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Eggplant

Botanical and biological features

The eggplant (Solanum melongena) is an annual plant belonging to the Solanaceae family.

It features a cylindrical stem growing to a height of 40–150 cm, depending on the variety and growing conditions. The flowers are monoclinous. At harvest maturity, the fruit color varies from white to light purple to deep purple.

The seeds are small, flat, light brown and hairless. Under optimum growing conditions, germination occurs 8–10 days after sowing. Early in the growing season, the plants exhibit very low growth rates. The most vigorous growth is observed approximately a month after transplanting. The eggplant root system is well developed, most of the roots being located in the top soil layer at a depth of 20–40 cm. The absorbing capacity of the eggplant roots is lower than that of the tomato root.

The eggplant is one of the most demanding crops in terms of growing conditions. It is more sensitive to temperature conditions than sweet pepper or tomato. The eggplant is highly sensitive to variations in temperature: a drop or a sharp increase in temperature causes reproductive organs to fall off. The optimum growth temperature is 25–28˚Ñ. No germination occurs at temperatures below 15˚Ñ. Subzero temperatures or long periods of subnormal temperatures cause the plants to die.Light requirements of eggplants are also high. In cloudy weather or in highly crowded conditions, the growth is retarded, many reproductive organs fall off, small fruit are formed and a sharp drop in yield is observed.

The eggplant is a moisture-loving crop. Soil moisture deficit during fruiting causes buds, flowers and ovaries to fall off. Optimum soil humidity during fructification is 80 % of the field moisture capacity and early in the growing season it is about 70 % of the field moisture capacity.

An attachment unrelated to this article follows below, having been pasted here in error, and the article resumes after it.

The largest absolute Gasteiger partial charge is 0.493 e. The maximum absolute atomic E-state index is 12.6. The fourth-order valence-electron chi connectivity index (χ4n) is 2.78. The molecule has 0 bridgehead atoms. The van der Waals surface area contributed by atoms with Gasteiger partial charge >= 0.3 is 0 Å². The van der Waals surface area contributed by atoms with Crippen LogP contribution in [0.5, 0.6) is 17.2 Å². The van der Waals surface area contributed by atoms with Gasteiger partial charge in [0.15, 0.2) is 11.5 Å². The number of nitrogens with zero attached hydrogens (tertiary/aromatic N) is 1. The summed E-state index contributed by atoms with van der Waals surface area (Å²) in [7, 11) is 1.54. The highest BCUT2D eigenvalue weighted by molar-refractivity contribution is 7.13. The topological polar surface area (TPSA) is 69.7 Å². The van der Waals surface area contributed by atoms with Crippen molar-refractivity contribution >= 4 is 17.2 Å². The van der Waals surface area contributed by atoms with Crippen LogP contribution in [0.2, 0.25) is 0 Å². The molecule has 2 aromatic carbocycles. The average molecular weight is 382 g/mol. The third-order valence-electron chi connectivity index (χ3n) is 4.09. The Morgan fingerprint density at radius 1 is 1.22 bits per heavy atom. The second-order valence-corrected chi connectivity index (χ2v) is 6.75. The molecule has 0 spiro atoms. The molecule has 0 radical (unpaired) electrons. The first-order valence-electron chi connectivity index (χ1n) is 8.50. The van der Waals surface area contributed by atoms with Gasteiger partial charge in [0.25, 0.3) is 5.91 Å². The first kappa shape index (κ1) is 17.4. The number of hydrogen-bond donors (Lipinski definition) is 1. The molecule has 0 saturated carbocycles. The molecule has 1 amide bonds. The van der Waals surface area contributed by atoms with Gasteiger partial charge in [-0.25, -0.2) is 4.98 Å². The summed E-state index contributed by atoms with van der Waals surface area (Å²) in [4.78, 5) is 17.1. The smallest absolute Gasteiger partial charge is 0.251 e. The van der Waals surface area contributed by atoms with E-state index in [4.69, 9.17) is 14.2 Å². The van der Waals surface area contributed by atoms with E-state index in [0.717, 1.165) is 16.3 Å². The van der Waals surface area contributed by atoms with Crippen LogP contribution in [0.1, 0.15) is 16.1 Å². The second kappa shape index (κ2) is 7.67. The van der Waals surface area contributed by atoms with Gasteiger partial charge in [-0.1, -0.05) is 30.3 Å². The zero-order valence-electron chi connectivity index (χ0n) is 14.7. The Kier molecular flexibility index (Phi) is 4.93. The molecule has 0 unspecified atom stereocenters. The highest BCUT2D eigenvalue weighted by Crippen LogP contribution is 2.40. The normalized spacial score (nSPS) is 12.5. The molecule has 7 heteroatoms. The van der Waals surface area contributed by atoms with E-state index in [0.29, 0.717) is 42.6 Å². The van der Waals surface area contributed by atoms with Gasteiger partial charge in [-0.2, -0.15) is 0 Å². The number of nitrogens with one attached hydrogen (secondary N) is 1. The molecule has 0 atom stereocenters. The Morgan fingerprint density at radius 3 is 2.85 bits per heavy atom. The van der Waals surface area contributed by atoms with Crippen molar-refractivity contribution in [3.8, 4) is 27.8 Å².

The eggplant is particularly sensitive to soil fertility and structure. It absorbs large amounts of nutrients from the soil and gives low yields of fruit when there is a deficiency of available nutrients. Application of organic and mineral fertilizers is an effective measure for increasing the yield of this crop.

Growing tips

The best results in eggplant cultivation have been obtained on light soils with adequate fertilizer application. In crop rotation, the eggplant is normally preceded by winter wheat, cucumber, onion, legumes or cabbage.

The cultivation is generally by transplanting. Seedlings are transplanted when there is no longer any risk of spring frost and the soil has warmed up to 15°Ñ at a depth of 10–12 cm. The planting density is 1,5–2,5 pl/m2 (15,000–25,000 pl/ha). The planting pattern is 80–100 õ 45–60 cm. The seeding rate is 0,15–0,3 g per 10 m2 (0,15–0,3 kg/ha).

To achieve a yield of 6–8 kg/m2 (60–80 ton/ha), organic fertilizers are applied at a rate of 40–60 kg per 10 m2 (40–60 ton/ha) in combination with mineral fertilizers: 600 g of nitroammophoska per 10 m2 (N 100, Ð2Î5 100, Ê2Î 100 kg of active substance per hectare). During the growing season, 3 to 4 applications of ammonium nitrate at a rate of 300–400 g per 10 m2 (N 100–140 kg of active substance per hectare) are given to the crop. The fertilizer application rates are adjusted according to the nutrient status of the soil.

During the growing season, the crop is irrigated 10–12 times, the amount of water given being 350–400 l per 10 m2 (350–400 m3/ha) per irrigation. It is not recommended to irrigate with cold water and when the air temperature drops. Combining drip irrigation with application of water-soluble fertilizers through the drip irrigation system (fertigation) is a highly efficient technique resulting in a more uniform moisture and fertilizer distribution in the root zone, more efficient water use, less soil compaction, and no soil crust formed. Readily soluble mineral fertilizers are given with each water application.

Major pests: potato beetle and spider mite. Insecticides such as Actara, Zolone and Karate provide effective control of potato beetle and acaricides are used to control spider mite.

Major diseases: Verticillium wilt, Fusarium wilt, and Anthracnose.

Control measures: crop rotation, adequate soil and crop management practices, use of disease-resistant hybrids and fungicide sprays.